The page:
A fascinating map of Alexandria issued in 1845 by the noted map maker Thomas Sinclair documents an unusual period in the city’s history, when it was still included within the boundaries of the District of Columbia, but just before steps were initiated to retrocede the land area on the west bank of the Potomac back to the Commonwealth of Virginia.
The map was prepared by a young civil engineer, Maskell C. Ewing, who was an 1826 graduate of the U.S. Military Academy at West Point, N.Y. Ewing’s skills as a topographer and his attention to detail were considerable, and his documentation of Alexandria that year offers numerous clues to how the city had developed in the first century since its creation.
But the confluence of emerging geo-political and social issues in the region also foretold a future of vast opportunities and devastating threats. By 1845, Alexandria had officially been part of Washington, D.C. for less than 50 years, but the economic growth anticipated by its inclusion within the federal district fell short of expectations. Geographically, the district’s diagonal boundary line, visible here on the left side of the Jones Point Peninsula and proceeding to the rural wilderness beyond the angled turn of King Street at the top, slashed the southern downtown area into two parts without respect for the existing street grid or governance.
Although it was the expressed wish of George Washington that Alexandria would be included within the new capital, his extensive land holdings in the town he had helped create as a young surveyor prompted Congress to amend the Residence Act of 1791 to restrict the erection of all major federal buildings in the new capital to the Maryland side of the river.
This instantly stagnated Alexandria’s economy and caused even its extensive port facilities to surrender their strategic prowess to the competition upstream in Georgetown. The new Chesapeake & Ohio Canal, under construction between Georgetown and the Ohio River, had threatened to further erode Alexandria’s strategic importance even more, but in May 1830, Congress authorized a group of Alexandria businessmen to construct the Alexandria Canal, linking with the C&O seven miles to the north and allowing cargo boats to avoid unloading their goods at Georgetown and to proceed directly to Alexandria instead.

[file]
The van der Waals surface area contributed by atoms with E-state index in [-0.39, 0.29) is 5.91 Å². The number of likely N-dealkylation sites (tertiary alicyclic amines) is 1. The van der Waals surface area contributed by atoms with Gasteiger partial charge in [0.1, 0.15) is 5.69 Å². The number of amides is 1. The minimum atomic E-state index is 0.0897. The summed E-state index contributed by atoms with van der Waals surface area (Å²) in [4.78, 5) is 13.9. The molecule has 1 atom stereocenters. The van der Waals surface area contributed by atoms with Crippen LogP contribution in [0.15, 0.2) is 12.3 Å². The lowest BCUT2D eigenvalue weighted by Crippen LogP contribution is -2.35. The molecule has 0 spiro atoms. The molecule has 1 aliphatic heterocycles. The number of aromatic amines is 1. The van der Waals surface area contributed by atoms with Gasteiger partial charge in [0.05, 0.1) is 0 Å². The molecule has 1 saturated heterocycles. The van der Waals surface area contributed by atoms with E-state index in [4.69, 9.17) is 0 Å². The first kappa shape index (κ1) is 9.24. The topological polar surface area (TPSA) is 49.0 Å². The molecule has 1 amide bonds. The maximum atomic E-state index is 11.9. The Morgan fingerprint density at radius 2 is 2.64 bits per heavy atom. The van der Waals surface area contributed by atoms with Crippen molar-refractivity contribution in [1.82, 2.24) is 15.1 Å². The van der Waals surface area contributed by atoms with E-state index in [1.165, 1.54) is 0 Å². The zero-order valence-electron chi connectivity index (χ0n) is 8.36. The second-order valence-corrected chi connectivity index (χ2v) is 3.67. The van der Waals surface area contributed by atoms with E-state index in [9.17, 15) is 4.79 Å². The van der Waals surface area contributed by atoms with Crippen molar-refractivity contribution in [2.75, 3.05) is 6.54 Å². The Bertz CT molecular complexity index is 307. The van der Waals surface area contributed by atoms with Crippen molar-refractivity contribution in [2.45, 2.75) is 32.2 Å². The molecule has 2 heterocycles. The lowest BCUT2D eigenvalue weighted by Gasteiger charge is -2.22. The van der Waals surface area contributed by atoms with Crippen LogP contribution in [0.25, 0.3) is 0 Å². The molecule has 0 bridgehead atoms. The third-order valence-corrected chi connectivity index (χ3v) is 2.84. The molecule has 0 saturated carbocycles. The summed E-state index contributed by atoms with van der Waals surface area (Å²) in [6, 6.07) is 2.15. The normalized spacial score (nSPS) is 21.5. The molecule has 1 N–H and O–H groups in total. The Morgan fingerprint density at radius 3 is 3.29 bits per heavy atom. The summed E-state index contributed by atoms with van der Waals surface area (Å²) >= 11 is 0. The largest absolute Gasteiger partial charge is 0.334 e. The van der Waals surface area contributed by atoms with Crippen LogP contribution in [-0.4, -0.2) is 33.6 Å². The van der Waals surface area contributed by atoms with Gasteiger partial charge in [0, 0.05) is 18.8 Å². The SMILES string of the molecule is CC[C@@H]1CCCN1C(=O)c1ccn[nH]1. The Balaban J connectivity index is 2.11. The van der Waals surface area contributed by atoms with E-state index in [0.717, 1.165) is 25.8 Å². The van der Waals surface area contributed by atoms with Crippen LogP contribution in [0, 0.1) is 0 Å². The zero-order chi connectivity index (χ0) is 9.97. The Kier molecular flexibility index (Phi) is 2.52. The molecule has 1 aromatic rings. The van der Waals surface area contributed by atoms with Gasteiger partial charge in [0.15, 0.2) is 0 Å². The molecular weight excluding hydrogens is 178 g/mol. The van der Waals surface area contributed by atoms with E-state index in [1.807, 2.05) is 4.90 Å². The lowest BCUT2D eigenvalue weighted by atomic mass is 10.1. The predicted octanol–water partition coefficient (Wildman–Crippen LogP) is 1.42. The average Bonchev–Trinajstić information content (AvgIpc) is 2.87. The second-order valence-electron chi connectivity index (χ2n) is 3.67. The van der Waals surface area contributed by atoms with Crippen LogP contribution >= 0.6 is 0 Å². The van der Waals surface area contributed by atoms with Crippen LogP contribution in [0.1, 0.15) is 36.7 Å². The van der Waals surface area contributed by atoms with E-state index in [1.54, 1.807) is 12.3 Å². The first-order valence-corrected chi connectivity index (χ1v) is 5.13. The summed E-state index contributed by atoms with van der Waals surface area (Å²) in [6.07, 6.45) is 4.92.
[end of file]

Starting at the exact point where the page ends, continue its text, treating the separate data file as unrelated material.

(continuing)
The extent of earth movement associated with the canal improvements needed to reach Alexandria’s shoreline can be seen on the right side of the map, where the inland watercourse bends sharply to meet the Potomac River, dropping boats 38 feet through a series of four locks. But by the time the canal was complete, only a year or so before this map was created, it was largely obsolete due to construction of the Baltimore & Ohio Railroad, which bypassed Alexandria altogether.
Alexandrians were further discouraged by their inclusion within the national capital for other reasons. Although slavery was still extant in Maryland and D.C. when this map was prepared, proposals to outlaw the trade throughout D.C. scared Alexandrians. The Duke Street slave trade that moved enslaved African Americans from Northern Virginia to the deep South was one of the city’s only thriving industries at the time, and the city relied heavily on slave labor as revenues floundered.
The 1834 failure of Congress to recharter the Bank of Alexandria only added to the town’s economic woes. Finally, the inability of D.C. residents to vote in national elections or be represented in Congress only further eroded Alexandrians’ confidence in their new governmental order.
When a referendum of residents to secede from the District and return to Virginia governance was held on Sept. 1 and 2, 1846, the vote was overwhelming in favor, 763 to 222, with a massive day-long celebration held in Alexandria on Sept. 19.
The vote would set the stage for the tumultuous changes to come to the city within the next decade and a half.
Out of the Attic is provided by the Office of Historic Alexandria. This article originally appeared in the May 26, 2016 Alexandria Times.